Limitations of Science in Medicine
The insight gained from scientific experiments is limited by the degree to which all factors affect the results of a study can be controlled. When human subjects, researchers, and sponsors are involved things get complicated. Even well-designed trials with a sufficient number of participants for statistical analysis can be difficult to reproduce. Meta studies that review all existing clinical studies that answer the same question often come up with a summary that looks like an election result rather than an example of the consistency of scientific method.
Individual Patient Response to Treatment
Even when we have good agreement across studies, for example about the effectiveness of a medical treatment, we are looking at average results for large groups of patients. It happens frequently though that two patients with the same diagnosis respond very differently to the same treatment. They may respond at varying degrees or not at all. One patient may experience severe side-effects and another does not have side effects at all. Usually there is no way to predict with certainty how an individual patient will respond to a given treatment. For some medical treatments the expected response rates are around 30%, which means that only about one in three patients will respond to the prescribed treatment. That’s why it would be ideal to track treatment outcomes for each patient to ensure that the treatment is effective, can be fine tuned, or substituted if the desired results are not achieved. Individual outcome tracking will also enable us to uncover signs of unexpected adverse events much earlier and therefore improve patient safety. Eventually medicine will be able to employ individual information to enable better treatment predictions and decisions. For example, the availability and understanding of a patient’s genetic information will allow us to deliver a more personalized treatment that achieves more consistent treatment benefits.
Pragmatic N = 1 Studies to Enhance Individual Care
While the use of genetic information lies in the future of personalzied care, there is a lot we can already do today by better measuring, analyzing, and following up on how an individual patient responds to treatment over time.
Even if systematic outcomes tracking is not done yet in a regular care setting, given the broad availability of tracking apps and sensors, it is possible for most patients right now to
- raise their well-being
- better understand their own health dynamics
- compare over time what worked and what didn’t
- try out mind and body hacks (interventions) to better support treatment
The scientific approach that allows this is a “n=1” study. It’s a study that only has one patient enrolled and is rooted in sequential assessments. The goal of this method is to achieve the best health result for one patient, rather than to provide an average result for an entire patient population. However, N=1 studies also have the potential to discover interesting hypotheses that then can be later tested in populations. This approach is fairly new in medical practice, but I expect it will become widely used as patients embrace mobile apps and wearable sensors.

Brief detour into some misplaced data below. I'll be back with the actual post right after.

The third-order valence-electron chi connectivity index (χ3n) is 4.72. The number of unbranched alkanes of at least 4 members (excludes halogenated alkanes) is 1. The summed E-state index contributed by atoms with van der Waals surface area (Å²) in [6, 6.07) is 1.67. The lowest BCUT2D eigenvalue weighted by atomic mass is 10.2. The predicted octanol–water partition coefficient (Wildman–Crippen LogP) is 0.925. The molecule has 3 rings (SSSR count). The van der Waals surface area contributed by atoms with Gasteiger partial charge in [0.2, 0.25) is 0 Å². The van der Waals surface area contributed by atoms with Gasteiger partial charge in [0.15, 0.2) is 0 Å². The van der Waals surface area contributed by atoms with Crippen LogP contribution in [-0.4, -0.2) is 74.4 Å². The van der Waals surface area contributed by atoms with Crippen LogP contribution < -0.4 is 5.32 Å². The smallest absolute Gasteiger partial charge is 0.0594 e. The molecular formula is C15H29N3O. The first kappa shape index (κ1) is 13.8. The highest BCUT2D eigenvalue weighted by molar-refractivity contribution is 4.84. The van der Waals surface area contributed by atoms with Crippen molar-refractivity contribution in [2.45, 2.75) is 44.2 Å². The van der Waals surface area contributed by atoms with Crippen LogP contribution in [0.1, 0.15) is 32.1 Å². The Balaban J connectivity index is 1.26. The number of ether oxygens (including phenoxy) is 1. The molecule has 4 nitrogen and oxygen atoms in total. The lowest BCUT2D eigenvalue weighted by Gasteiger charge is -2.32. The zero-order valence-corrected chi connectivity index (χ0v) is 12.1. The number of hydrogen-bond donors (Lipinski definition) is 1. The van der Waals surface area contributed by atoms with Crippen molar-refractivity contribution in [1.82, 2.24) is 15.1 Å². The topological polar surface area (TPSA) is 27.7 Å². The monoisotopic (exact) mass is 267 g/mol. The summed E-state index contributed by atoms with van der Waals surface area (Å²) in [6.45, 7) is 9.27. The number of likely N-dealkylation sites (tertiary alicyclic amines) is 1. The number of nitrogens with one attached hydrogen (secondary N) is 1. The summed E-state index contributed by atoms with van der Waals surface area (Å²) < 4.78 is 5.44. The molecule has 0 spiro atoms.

TracknShare Apps and the Quantified Self
Over the last years I worked on several projects to move the N=1 field forward. In 2002 I hacked into electronic key-chain devices and portable barcode scanners to build a portable symptom and therapy tracker. In 2009 I started to make iPhone and iPad apps for individual outcomes tracking. In 2011 I presented these projects at the first global Quantified Self conference in Palo Alto. Find out more here: www.tracknshareapp.com
Evidence-based Medicine and Medical Practice Today
While evidence-based medicine is the gold standard medical professionals have to rely on, many areas of medical practice simply are not yet backed up by scientific evidence. When a patient presents with problems doctors need to help.
They rely their own experience, medical reasoning, intuition and practice guidelines. Medical guidelines usually describe the current standard of practicing medicine. Guidelines are backed up by evidence where available, follow tradition, or simply represent an agreement between those who have the authority to define medical guidelines. This is simply the best we can do today while striving to grow the body of evidence-based medicine.
Scientific Method for Individual Placebo Use
As we just saw there are three issues that define the intersection of science and medical practice today:
- Not all patients respond to prescribed treatment
- n = 1 methodology is only scarcely used in regular care
- Only some medical practice is in fact evidence-based
A solution that touches all three areas could mean for the care team to define Individual Treatment Plans (ITP) and to systematically track what works and what doesn’t. Such a systematic solution could also provide the framework for the use of honest placebo in regular care.
While we try to build such solutions within the healthcare system it is possible that patients will lead the way and embrace this approach on their own.
Possibly, the main advance in medical practice over the next 10 years will be driven by patients empowered with mobile apps and tracking devices, generating data on everything from prescription drugs, behavior, diet, supplements, and placebos.
For those who do not want load up on apps and sensors just yet, it can still be helpful now to start a practice of writing down what happened and what seemed to work, e.g., a symptom diary.